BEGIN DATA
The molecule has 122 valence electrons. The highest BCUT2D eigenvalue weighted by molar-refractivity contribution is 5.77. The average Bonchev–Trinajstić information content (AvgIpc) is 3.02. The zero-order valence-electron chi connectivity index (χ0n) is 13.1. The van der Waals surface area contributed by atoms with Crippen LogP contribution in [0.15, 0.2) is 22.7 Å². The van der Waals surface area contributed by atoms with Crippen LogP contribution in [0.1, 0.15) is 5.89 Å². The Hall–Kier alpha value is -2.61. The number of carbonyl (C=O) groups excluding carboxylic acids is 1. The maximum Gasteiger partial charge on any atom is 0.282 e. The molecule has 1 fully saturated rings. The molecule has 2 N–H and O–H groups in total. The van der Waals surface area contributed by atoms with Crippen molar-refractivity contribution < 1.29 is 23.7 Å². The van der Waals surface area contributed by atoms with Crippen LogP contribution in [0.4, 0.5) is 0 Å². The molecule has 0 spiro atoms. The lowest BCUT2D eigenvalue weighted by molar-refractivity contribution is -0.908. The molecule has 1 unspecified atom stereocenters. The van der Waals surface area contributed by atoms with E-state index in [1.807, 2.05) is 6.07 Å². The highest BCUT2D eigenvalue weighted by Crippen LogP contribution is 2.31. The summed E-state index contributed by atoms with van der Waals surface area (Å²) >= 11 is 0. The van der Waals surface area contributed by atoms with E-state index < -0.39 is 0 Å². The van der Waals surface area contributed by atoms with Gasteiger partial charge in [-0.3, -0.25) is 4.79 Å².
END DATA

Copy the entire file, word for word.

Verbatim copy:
The molecule has 122 valence electrons. The highest BCUT2D eigenvalue weighted by molar-refractivity contribution is 5.77. The average Bonchev–Trinajstić information content (AvgIpc) is 3.02. The zero-order valence-electron chi connectivity index (χ0n) is 13.1. The van der Waals surface area contributed by atoms with Crippen LogP contribution in [0.15, 0.2) is 22.7 Å². The van der Waals surface area contributed by atoms with Crippen LogP contribution in [0.1, 0.15) is 5.89 Å². The Hall–Kier alpha value is -2.61. The number of carbonyl (C=O) groups excluding carboxylic acids is 1. The maximum Gasteiger partial charge on any atom is 0.282 e. The molecule has 1 fully saturated rings. The molecule has 2 N–H and O–H groups in total. The van der Waals surface area contributed by atoms with Crippen molar-refractivity contribution < 1.29 is 23.7 Å². The van der Waals surface area contributed by atoms with Crippen LogP contribution in [0.4, 0.5) is 0 Å². The molecule has 0 spiro atoms. The lowest BCUT2D eigenvalue weighted by molar-refractivity contribution is -0.908. The molecule has 1 unspecified atom stereocenters. The van der Waals surface area contributed by atoms with E-state index in [1.807, 2.05) is 6.07 Å². The highest BCUT2D eigenvalue weighted by Crippen LogP contribution is 2.31. The summed E-state index contributed by atoms with van der Waals surface area (Å²) >= 11 is 0. The van der Waals surface area contributed by atoms with E-state index < -0.39 is 0 Å². The van der Waals surface area contributed by atoms with Gasteiger partial charge in [-0.3, -0.25) is 4.79 Å².